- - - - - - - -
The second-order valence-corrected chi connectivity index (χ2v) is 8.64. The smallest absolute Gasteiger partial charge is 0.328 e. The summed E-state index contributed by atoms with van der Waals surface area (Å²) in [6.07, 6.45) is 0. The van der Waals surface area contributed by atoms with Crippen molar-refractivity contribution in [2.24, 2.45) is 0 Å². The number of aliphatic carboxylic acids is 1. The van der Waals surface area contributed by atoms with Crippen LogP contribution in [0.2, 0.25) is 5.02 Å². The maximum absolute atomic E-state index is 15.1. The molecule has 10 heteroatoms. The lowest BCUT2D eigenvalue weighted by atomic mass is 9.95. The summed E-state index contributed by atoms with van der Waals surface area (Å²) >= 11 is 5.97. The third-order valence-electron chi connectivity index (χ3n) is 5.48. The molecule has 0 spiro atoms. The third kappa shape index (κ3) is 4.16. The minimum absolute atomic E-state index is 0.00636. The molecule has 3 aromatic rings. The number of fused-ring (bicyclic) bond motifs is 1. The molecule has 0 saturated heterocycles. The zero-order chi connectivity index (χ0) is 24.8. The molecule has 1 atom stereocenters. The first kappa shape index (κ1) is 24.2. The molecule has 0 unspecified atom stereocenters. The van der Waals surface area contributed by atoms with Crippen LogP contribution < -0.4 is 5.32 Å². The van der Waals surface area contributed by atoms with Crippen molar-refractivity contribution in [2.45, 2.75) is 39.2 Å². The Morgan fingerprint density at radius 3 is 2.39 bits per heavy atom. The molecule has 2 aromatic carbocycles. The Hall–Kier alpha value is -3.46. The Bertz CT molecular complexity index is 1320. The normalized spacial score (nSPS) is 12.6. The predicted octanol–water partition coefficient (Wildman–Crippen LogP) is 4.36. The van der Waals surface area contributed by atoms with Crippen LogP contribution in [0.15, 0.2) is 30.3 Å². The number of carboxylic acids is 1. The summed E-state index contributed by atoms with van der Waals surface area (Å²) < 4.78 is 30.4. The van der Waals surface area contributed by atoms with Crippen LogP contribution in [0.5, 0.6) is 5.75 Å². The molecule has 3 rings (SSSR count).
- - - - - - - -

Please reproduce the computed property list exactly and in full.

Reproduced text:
The second-order valence-corrected chi connectivity index (χ2v) is 8.64. The smallest absolute Gasteiger partial charge is 0.328 e. The summed E-state index contributed by atoms with van der Waals surface area (Å²) in [6.07, 6.45) is 0. The van der Waals surface area contributed by atoms with Crippen molar-refractivity contribution in [2.24, 2.45) is 0 Å². The number of aliphatic carboxylic acids is 1. The van der Waals surface area contributed by atoms with Crippen LogP contribution in [0.2, 0.25) is 5.02 Å². The maximum absolute atomic E-state index is 15.1. The molecule has 10 heteroatoms. The lowest BCUT2D eigenvalue weighted by atomic mass is 9.95. The summed E-state index contributed by atoms with van der Waals surface area (Å²) >= 11 is 5.97. The third-order valence-electron chi connectivity index (χ3n) is 5.48. The molecule has 0 spiro atoms. The third kappa shape index (κ3) is 4.16. The minimum absolute atomic E-state index is 0.00636. The molecule has 3 aromatic rings. The number of fused-ring (bicyclic) bond motifs is 1. The molecule has 0 saturated heterocycles. The zero-order chi connectivity index (χ0) is 24.8. The molecule has 1 atom stereocenters. The first kappa shape index (κ1) is 24.2. The molecule has 0 unspecified atom stereocenters. The van der Waals surface area contributed by atoms with Crippen LogP contribution < -0.4 is 5.32 Å². The van der Waals surface area contributed by atoms with Crippen molar-refractivity contribution in [2.45, 2.75) is 39.2 Å². The Morgan fingerprint density at radius 3 is 2.39 bits per heavy atom. The molecule has 2 aromatic carbocycles. The Hall–Kier alpha value is -3.46. The Bertz CT molecular complexity index is 1320. The normalized spacial score (nSPS) is 12.6. The predicted octanol–water partition coefficient (Wildman–Crippen LogP) is 4.36. The van der Waals surface area contributed by atoms with Crippen LogP contribution in [0.15, 0.2) is 30.3 Å². The number of carboxylic acids is 1. The summed E-state index contributed by atoms with van der Waals surface area (Å²) < 4.78 is 30.4. The van der Waals surface area contributed by atoms with Crippen LogP contribution in [0.5, 0.6) is 5.75 Å². The molecule has 3 rings (SSSR count).